I started by sewing 3 panels together based on the width of the current front of the bag, then used a rotary cutter to cut across the width of the panel to add a zipper from my stash (that is my one complaint about my current bag, there's no external zipper pocket for my phone/wallet/boarding pass)

I just traced the curves of the existing front panel of the bag with a marker (too lazy to make a pattern).

And that velcro cleaned right up with the narrow end of a hair comb!

Saturday, June 2, 2012

Spray Paint Saturday: Rainbow Mirror

It seems that all passionate spray painters remember how they got hooked.  My post-college roommate introduced me to the world of possibilities than can only come in a can.  Her introduction to spray painting was much more interesting than mine, as she picked it up from her grandfather.  He liked to tinker in the garage and always had paint around.

My very first spray paint project was a thrifted lamp about 7 years ago.  I just recently donated that lamp back to the Idaho Youth Ranch Thrift Store from where it came... but the silver paint was a serious upgrade from the condition it came in.

This sad old mirror came from the Youth Ranch's by-the-pound facility (think one man's trash is another man's trash waiting to be spray painted).  The frame is hollow plastic so it couldn't have been more than $1.50.  I don't have a photo of the mirror frame in its original 1970's brown color, here it was primed with white:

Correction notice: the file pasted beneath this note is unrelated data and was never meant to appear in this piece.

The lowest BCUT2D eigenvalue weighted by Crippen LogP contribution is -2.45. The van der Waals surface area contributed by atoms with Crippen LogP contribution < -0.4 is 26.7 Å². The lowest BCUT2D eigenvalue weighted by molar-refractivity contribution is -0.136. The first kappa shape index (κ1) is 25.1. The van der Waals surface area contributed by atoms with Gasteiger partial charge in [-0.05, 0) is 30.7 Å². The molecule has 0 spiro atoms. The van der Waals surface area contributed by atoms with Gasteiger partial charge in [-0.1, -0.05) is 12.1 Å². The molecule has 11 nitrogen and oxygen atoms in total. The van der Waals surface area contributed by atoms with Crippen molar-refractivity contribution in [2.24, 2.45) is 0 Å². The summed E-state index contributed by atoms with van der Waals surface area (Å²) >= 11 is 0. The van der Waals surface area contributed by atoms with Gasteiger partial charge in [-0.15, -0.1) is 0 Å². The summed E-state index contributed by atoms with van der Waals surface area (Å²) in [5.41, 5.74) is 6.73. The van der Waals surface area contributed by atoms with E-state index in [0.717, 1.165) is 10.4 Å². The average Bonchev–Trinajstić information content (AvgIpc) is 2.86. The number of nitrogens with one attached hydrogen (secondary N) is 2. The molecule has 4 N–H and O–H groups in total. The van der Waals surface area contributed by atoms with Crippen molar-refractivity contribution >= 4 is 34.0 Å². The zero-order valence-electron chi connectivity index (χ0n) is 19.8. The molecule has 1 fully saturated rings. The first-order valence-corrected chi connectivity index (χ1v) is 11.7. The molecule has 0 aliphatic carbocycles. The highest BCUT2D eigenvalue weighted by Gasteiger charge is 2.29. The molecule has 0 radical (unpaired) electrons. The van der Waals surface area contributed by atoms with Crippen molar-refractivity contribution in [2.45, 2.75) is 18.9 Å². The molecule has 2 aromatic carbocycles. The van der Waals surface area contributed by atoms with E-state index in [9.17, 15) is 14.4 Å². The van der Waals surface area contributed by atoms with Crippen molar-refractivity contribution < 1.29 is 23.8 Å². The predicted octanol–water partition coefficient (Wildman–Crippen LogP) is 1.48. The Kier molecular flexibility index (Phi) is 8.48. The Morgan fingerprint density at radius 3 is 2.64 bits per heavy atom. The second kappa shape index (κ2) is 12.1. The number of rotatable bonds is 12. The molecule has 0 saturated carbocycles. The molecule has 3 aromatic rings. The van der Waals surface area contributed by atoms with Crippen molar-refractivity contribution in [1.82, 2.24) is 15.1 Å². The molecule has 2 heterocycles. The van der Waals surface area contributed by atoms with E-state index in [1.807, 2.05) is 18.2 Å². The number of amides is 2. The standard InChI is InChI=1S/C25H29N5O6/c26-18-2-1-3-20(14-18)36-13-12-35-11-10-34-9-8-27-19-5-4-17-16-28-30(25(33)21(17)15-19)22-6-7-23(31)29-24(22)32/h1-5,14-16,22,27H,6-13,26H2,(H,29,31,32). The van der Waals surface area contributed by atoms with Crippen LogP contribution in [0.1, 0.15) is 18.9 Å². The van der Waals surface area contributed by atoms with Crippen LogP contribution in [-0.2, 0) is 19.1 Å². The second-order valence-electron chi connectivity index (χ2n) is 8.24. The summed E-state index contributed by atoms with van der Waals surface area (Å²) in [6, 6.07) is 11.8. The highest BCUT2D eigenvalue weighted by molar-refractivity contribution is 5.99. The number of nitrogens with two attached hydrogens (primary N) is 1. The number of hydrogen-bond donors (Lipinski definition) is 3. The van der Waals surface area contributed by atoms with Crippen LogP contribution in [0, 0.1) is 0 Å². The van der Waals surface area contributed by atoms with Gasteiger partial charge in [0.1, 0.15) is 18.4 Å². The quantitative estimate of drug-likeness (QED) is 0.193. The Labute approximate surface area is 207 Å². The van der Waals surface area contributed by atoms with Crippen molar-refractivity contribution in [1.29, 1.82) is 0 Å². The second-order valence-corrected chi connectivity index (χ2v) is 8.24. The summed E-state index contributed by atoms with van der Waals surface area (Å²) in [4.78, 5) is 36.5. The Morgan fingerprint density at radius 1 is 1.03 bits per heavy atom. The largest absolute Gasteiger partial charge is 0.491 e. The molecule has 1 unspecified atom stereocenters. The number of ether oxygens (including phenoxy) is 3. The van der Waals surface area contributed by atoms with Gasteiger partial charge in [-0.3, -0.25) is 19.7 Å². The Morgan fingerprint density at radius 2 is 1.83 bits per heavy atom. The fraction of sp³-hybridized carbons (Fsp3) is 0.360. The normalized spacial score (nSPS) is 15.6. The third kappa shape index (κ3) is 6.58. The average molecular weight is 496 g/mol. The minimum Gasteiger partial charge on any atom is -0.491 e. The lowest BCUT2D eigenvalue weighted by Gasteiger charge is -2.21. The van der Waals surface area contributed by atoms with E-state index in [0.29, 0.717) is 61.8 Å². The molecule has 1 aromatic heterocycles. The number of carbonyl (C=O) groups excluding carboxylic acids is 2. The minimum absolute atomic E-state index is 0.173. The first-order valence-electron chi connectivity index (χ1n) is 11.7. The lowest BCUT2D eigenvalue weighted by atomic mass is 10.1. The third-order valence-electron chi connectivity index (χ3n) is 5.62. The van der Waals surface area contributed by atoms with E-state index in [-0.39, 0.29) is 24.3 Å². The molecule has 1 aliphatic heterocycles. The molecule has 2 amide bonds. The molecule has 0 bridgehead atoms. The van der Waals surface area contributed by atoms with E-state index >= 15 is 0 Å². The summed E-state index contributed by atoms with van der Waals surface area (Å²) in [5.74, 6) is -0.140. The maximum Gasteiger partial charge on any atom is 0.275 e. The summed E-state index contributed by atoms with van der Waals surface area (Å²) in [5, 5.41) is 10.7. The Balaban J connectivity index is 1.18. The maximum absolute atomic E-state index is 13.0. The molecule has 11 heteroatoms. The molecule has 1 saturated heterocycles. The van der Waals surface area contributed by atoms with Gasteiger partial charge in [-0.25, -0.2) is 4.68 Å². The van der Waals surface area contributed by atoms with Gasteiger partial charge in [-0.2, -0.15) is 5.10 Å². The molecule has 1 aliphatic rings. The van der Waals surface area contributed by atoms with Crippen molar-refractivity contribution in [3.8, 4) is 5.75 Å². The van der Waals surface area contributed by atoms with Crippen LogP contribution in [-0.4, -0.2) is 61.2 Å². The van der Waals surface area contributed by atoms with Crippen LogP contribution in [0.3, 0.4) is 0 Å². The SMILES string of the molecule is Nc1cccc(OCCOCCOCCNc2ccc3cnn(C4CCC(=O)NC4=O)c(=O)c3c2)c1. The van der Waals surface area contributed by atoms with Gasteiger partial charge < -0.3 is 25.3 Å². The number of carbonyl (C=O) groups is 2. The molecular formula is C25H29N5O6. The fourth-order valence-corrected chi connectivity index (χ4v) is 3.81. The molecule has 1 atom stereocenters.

I used colors of paint already in my stash, with the exception of the yellow... $4 can of paint+$1.50 mirror, still a heck of a deal!

I had imagined that I would allow the paint to dry in between colors, but there was no need.  I dove right in.  The frame was already primed with white primer, so I sprayed glossy white, then went straight into the yellow, green, and blue.  I'm not sure if it's because the blue can was almost empty, or because the paint is thicker, but that layer of paint splattered a bit.  I grabbed the green and did a light spray over the color transition and covered the issue.

So there it is, guess I missed my calling to be do graffiti art.

Whats the first thing you ever spray painted?

Thursday, May 31, 2012

Twin quilts from twin sheets (or full or queen)

Back in 2009 I participated in a vintage bedsheet fat quarter swap hosted by Rosey Little Things.  Around the time of the swap I was driving from Idaho to Washington state (you go through Oregon to get there, no really you do... sometimes you drive through Oregon and Washington to get from South Idaho to North Idaho but that's another topic altogether).  I learned that thrift stores in small Oregon towns were the most amazing place to find great old sheets for quiltin' and swappin'.  The years of washing cause the colors to fade a bit but that just adds to the character.  Also, they are incredibly soft!

It took my until 2011 to finally use the fabric.  I had seen a photo years ago of two twin beds with quilts made from vintage sheets (that was long before pinterest so it's not something I'll ever find again). But it stuck with me and I based these 2 quilts for twin baby girls on that photo.

Since twins are the theme of this post, it's also nice that I got to make these with the help of my middle-name-twin Holly, who is my oldest friend.  We've been sewing together since we were kids, and we cranked out these quilt tops in no time when she was in town for a visit.  Thanks Holly... and don't worry, there's a baby quilt coming your way soon!

The blocks are 4.5" by 8.5".  I picked a simple block design because the prints speak for themselves.  The backs and bindings came from the leftovers of the sheets I cut up to send in fat quarters for the swap.  The top quilting was simple too.

I wish you could reach in and feel how soft these are!

Want more vintage sheet inspiration?  Here's a couple of flicker groups: